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Penal Provisions for Defaults in CSR Compliance

CSR Compliance

Penal Provisions for Defaults in CSR Compliance

Parliament recently approved and passed the Companies (Amendment) Bill, 2019, which was meant to amend the 2013 Companies Act. This Act comprised of a variety of provisions and guidelines, which included, among other things, the laws associated with CSR or Corporate Social Responsibility.

Any company which met any of the following criteria would fall within the ambit of CSR. Some of these criteria have been listed below:

  • The company must have a net worth of at least ₹500 crore.
  • It must alternatively have a turnover of more than ₹1,000 crore.
  • It must have a net profit per year of ₹5 crore or more.

A company which met one or more of these benchmarks would have to contribute a minimum of two percent of the net profit earned in the three preceding financial years to activities deemed “socially important” under the Companies Act.

The new 2019 Amendment Bill has fundamentally altered the nature of CSR in this country. The amendments have also ensured that companies that refuse to abide by CSR regulations risk criminal charges and the associated liability.

Broadening the Base for CSR in India

Section 135 of the Companies Act mandates that any company that meets the basic criteria to fall within the ambit of CSR must constitute an internal CSR Committee, which would be responsible for ensuring that the business has done everything in its power to honourably discharge its duties under CSR in accordance with the provisions of the Companies Act.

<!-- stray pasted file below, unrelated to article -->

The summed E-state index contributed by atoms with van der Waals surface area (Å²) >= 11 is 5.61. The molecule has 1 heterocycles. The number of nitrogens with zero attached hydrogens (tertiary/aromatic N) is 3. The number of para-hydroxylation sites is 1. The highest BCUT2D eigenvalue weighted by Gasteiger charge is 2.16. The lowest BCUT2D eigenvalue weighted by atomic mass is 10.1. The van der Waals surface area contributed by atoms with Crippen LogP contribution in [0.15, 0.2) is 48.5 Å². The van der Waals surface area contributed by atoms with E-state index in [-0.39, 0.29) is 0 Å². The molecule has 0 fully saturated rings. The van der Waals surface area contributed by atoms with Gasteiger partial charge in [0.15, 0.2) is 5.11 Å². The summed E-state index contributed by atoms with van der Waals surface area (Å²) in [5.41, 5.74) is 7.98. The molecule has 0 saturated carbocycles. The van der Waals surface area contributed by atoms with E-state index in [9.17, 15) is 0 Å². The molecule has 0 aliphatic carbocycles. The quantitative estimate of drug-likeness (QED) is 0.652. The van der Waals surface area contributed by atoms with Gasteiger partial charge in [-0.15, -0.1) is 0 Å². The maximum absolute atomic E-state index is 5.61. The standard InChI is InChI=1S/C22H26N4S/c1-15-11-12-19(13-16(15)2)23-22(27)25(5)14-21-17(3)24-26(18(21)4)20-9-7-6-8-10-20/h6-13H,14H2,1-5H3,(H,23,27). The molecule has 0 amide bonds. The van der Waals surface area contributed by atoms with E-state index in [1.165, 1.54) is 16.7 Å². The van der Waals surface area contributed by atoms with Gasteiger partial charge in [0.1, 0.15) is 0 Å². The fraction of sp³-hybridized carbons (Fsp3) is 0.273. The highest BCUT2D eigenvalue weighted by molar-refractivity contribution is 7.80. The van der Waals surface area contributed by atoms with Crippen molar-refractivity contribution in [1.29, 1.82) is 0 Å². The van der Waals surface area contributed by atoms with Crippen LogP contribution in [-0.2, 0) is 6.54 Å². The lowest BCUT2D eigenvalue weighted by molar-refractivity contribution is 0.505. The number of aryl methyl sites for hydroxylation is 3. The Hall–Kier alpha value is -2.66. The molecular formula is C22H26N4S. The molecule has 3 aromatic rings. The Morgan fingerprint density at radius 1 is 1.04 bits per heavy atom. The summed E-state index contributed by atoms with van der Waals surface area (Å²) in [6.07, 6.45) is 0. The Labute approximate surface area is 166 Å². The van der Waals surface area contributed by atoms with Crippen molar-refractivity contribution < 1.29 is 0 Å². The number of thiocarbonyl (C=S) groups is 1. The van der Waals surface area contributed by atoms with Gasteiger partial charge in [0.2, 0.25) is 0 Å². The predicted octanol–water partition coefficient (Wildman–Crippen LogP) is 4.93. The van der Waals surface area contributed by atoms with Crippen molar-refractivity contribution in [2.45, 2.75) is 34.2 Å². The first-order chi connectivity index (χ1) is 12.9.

The CSR Committee constituted by the company must also choose any of the activities prescribed by the government in the Companies Act (Schedule VII). The average net profits earned in the three preceding financial years would be used to calculate the minimum amount of money to be spent on CSR activities by the business.

This provision was often a cause for dispute, in cases when a company which had not yet completed three whole years in the market, could nonetheless be qualified as a CSR company due to metrics such as turnover or net worth.

The amendment brought about by the new Bill has tried to resolve this problem by creating a separate provision for companies which qualify via some metrics to undertake CSR activities but are yet to complete three financial years of existence. In such cases, the amount to be spent on CSR activities by the company will be calculated on the basis of profits earned in the last financial year/years.

Hence, if a company that has only existed for two years crosses the minimum threshold for CSR spending, then the amount it needs to spend will be calculated on the basis of profits earned during the last two financial years. If the company had existed just for a single year at the time of triggering the CSR thresholds, then the amount would be calculated on the basis of profits earned during that first year itself.

Financial Outflow for CSR

According to the original law, if a company was unable to spend the entire amount allotted during a single year for CSR (approx. 2 percent of profits), then the remaining sum of money would have to be carried forward into the next year for similar, socially beneficial activities.

However, such carrying forward was not considered to be mandatory, as companies were not bound by law to spend the entire CSR amount, as long as they declared in their annual report exactly why they had failed to wholly spend the money allocated for CSR.

Under the newly amended Companies Act, a company which has failed to spend the whole CSR amount within a particular financial year will have to transfer the leftover money to a fund within six months of the next financial year. The functions of this fund have been specified under Schedule VII of the Act.